3. On the king himself. Further impairing his personal, moral, kingly energy, and accumulating "sorrow upon sorrow" (vers. 31, 37; 2 Samuel 15:13). It was another link in the chain of painful consequences resulting from his great transgression; naturally, slowly, effectually wrought out under the direction and control of the perfect justice of the supreme King; accomplishing a beneficent end, in purifying his heart, restoring him to God, averting his final condemnation, and teaching, warning, benefiting mankind. "The dark sin of which he had been guilty spoke of a character that had lust its self-control, its truthfulness, its generosity. His penitence was not able to undo all its consequences and to bring back the old energy and life. Over and above its direct results in alienating the hearts of his most trusted counsellors, and placing him at the mercy of a hard taskmaster, that dark hour left behind it the penalty of an enfeebled will, the cowardice of a hidden crime, the remorse which weeps for the past, yet cannot rouse itself to the duties of the present. He leaves the sin of Amnon unpunished in spite of the fearful promise it gave of a reign of brutal passion, 'because he loved him, for he was his firstborn.' Half suspecting, apparently, that Absalom had some scheme for revenging the wrong which he had failed to redress, he has no energy to stop its execution. He shrinks only from being present at a meeting the meaning and issues of which he does not comprehend, and yet dimly fears. When the exaggerated report is brought back that Absalom had slain all his brothers - sure sign, if it had been so, that he was claiming the throne, and marching to it through the blood of his kindred - David's attitude is that of passive, panic stricken submission" (E.H. Plumptre, 'Biblical Studies,' p. 89). Who can say that he sinned with impunity? "Thenceforward the days of his years became full of evil, and if he lived (for the Lord caused death to pass from himself to the child by a vicarious dispensation), it was to be a king, with more than kingly sorrows, but with little of kingly power; to be banished by his son; bearded by his servant; betrayed by his friends; deserted by his people; bereaved of his children; and to feel all, all these bitter griefs, bound, as it were, by a chain of complicated cause and effect, to this one great, original transgression" (Blunt, 'Undesigned Coincidences,' p. 146).

"It often falls, in course of common life,
That right long time is overborne of wrong;
Through avarice, or power, or guile, or strife,
That weakens her, and makes her party strong.
But justice, though her doom she do prolong,
Yet at the last she will her own cause right."

(Spenser.) D.

Absalom the son of David had a fair sister.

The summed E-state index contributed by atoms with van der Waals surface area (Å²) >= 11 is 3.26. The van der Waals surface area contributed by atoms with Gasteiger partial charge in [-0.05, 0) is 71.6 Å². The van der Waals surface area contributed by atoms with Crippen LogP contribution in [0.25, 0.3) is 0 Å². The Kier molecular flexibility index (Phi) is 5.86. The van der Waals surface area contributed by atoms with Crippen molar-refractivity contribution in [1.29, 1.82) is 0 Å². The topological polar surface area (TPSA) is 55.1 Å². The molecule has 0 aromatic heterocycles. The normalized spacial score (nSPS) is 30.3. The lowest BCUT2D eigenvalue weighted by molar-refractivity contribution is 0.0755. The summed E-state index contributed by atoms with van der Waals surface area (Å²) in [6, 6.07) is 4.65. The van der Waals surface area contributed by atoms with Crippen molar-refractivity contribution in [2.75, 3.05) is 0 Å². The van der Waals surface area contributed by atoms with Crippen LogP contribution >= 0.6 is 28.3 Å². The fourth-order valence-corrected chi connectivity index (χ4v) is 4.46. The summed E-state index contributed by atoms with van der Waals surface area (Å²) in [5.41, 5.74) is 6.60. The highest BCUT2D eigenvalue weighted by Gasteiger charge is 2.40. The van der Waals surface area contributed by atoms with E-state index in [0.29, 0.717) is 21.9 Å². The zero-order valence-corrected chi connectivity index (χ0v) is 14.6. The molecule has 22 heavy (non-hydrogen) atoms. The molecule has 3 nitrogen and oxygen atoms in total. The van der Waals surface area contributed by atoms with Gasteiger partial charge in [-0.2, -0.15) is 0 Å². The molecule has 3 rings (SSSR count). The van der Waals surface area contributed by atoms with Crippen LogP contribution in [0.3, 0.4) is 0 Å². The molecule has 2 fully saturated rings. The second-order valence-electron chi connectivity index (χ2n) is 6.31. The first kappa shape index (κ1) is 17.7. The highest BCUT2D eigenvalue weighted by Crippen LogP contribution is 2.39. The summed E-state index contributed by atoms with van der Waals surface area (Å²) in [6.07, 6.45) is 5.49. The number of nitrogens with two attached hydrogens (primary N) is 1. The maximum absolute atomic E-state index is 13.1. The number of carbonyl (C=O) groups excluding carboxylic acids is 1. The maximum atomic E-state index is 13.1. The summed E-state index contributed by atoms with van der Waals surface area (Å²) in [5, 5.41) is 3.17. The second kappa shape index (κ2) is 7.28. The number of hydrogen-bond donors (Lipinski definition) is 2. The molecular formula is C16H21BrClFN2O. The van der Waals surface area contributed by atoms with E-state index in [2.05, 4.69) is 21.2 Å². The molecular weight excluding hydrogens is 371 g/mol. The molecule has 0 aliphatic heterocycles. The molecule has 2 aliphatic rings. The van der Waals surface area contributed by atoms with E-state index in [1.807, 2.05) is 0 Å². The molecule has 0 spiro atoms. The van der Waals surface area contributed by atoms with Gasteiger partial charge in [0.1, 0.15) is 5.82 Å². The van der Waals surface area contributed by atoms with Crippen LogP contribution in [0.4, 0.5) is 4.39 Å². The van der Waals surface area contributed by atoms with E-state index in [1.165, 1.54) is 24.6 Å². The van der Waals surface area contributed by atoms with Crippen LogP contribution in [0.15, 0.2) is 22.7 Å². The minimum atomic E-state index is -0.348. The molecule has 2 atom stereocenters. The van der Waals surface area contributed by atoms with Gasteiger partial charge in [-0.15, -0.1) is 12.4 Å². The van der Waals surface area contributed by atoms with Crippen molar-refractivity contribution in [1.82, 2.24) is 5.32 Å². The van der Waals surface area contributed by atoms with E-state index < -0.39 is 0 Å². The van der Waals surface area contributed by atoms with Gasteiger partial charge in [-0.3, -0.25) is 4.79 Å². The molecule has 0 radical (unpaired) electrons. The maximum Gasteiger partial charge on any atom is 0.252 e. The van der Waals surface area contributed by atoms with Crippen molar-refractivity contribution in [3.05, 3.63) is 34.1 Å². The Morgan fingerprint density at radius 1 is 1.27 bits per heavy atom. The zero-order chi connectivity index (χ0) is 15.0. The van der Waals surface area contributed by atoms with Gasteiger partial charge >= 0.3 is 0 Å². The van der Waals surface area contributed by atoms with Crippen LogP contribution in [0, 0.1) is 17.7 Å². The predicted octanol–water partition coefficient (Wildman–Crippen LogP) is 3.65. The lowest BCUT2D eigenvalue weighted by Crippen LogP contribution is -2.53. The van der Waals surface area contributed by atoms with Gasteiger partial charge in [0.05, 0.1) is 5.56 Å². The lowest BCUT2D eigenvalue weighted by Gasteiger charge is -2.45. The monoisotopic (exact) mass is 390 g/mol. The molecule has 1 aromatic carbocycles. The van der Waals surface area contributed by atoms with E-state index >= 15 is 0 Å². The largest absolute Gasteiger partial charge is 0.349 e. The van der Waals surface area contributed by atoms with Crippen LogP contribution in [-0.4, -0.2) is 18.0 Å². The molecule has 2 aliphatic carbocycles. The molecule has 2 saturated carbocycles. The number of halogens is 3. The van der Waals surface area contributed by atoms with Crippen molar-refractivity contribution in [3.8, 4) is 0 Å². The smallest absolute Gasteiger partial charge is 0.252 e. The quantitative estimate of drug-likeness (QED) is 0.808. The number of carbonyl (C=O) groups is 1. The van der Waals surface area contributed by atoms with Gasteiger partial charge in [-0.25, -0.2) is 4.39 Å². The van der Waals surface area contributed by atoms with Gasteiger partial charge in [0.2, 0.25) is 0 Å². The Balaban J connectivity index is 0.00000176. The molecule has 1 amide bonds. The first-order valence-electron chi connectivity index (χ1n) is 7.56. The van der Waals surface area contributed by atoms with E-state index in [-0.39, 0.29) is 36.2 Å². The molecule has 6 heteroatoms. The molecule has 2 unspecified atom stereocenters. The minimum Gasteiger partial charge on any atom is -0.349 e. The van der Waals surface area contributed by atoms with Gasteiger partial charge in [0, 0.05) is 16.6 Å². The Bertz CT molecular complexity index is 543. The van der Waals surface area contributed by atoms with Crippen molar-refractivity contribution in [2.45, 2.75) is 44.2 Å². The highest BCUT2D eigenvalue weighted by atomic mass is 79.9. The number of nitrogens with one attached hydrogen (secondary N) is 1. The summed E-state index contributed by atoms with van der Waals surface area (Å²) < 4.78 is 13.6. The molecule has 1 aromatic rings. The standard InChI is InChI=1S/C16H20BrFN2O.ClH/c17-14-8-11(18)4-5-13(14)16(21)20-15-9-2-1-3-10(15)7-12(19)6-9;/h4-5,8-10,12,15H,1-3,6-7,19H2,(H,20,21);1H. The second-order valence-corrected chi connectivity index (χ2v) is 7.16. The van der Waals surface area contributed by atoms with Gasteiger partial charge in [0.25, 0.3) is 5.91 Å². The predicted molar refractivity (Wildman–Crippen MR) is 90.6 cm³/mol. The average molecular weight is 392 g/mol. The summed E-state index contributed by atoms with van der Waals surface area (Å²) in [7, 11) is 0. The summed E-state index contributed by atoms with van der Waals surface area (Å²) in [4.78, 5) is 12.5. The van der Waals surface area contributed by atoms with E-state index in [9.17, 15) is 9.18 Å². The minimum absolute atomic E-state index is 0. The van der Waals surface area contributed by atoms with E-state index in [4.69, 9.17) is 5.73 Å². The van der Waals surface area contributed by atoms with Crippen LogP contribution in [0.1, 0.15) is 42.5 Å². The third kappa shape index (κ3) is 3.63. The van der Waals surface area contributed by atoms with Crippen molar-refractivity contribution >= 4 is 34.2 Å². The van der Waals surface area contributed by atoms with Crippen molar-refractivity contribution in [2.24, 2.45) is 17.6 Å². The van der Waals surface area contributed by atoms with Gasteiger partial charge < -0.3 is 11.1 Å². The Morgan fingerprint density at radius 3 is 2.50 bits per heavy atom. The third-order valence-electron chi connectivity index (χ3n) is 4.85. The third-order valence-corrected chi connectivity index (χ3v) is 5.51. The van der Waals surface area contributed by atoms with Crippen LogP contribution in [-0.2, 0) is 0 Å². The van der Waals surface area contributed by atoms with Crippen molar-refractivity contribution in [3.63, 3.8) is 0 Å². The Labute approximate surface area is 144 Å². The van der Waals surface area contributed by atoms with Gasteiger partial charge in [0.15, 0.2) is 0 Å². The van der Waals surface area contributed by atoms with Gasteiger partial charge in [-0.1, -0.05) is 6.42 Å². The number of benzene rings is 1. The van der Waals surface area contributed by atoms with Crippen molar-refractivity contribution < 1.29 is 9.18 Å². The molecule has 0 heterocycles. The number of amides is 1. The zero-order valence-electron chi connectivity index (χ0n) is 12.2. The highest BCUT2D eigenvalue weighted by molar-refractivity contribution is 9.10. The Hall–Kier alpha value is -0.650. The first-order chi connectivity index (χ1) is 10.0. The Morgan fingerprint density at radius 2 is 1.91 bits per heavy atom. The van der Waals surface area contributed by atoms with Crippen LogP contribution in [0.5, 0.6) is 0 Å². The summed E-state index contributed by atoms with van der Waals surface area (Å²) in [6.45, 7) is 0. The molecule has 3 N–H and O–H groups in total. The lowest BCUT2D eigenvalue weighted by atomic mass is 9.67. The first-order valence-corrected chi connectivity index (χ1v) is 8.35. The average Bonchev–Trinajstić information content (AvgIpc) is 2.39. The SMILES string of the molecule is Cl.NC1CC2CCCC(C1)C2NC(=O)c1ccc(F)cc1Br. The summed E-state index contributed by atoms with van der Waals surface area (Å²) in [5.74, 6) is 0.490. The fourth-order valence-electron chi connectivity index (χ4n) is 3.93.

No other book but the Bible dare have inserted such a chronicle as this and yet have hoped to retain the attention and confidence of the whole world through all ages. A chapter of this kind is not to be read in its singularity, as if it stood wholly alone and unrelated to other currents of human history. Coming upon it as an exceptional story, the only possible feeling is one of intense and repugnant disgust. If this chapter, and a few others almost like it, occupied any considerable space in the Bible, without being relieved by a context of a very different quality, they would certainly and properly wreck the fortune of the whole book as a public instructor and guide. Amnon did not represent a human nature different from our own. It must always be considered that such men as Amnon and Judas Iscariot represented the very human nature which we ourselves embody. The difference between the sweet child and the corrupt and infernal Amnon may in reality be but a difference in appearance and form. Time alone can tell what is in every human heart, and not, time only, for circumstances sometimes awaken either our best selves or our worst selves and surprise us by what is little less than a miracle of self-revelation Again and again, therefore, let it be said — for the tediousness is well compensated by the moral instruction — that when we see the worst specimen of human nature we see what we ourselves might have been but for the restraining grace of God. A relieving feature in the whole record is certainly to be found in the anger which was felt in regard to the outrage committed by Amnon. The outrage was not looked upon as a mere commonplace, or as a thing to be passed by a casual remark; it aroused the infinite indignation of Absalom, and in this ease Absalom, as certainly as Amnon, must be taken in a representative capacity. Whilst, therefore, it is right to look upon this most heartrending and discouraging aspect of human nature, it is rights also to remember that those who observed it answered the unholy deed with burning indignations, It is thus that the Spirit of God reveals itself through the spirit of man. This is not the voice of Absalom alone; it is the voice of the Spirit which fills and rules the world. We need men who dare express their angriest and holiest feelings in indignation that cannot be mitigated or turned aside; we need men who have courage to go forth and make their voices heard in moral darkness. Absalom killed Amnon, and killed him in a somewhat cowardly way; yet it would be difficult to blame Absalom for this act of fraternal reprisal and justice. Still, it is just at such critical points that the spirit of Christian civilisation intervenes and undertakes to do for the individual man what the individual man must not be permitted to do for himself. Here is the mystery of society. It would seem a short and easy method for every man who is outraged immediately to cause the criminal to suffer, but on second thoughts it will appear, first, that this is impossible, and, secondly, that it is utterly impracticable: impossible because in many cases the criminal may be stronger than the man who has been outraged, and impracticable because the criminal may by many cunning methods evade the punishment which the righteous man would inflict. These records are written not only for our instruction but for our warning. The most puristic mind may well pause before the record of this chapter and wonder as to his own possibilities of apostasy. "Let him that thinketh he standeth take heed lest he fall." "Be sure your sin will find you out." What is done in secret is to be proclaimed from the house-tops, and a sudden light is to unveil that which is supposed to be covered by the densest concealment. Society would be rent in twain by the very suspicion that there may be Amnons within its circle, but for the conviction that the Lord reigneth, and that all things make for righteousness and justice under his beneficent rule.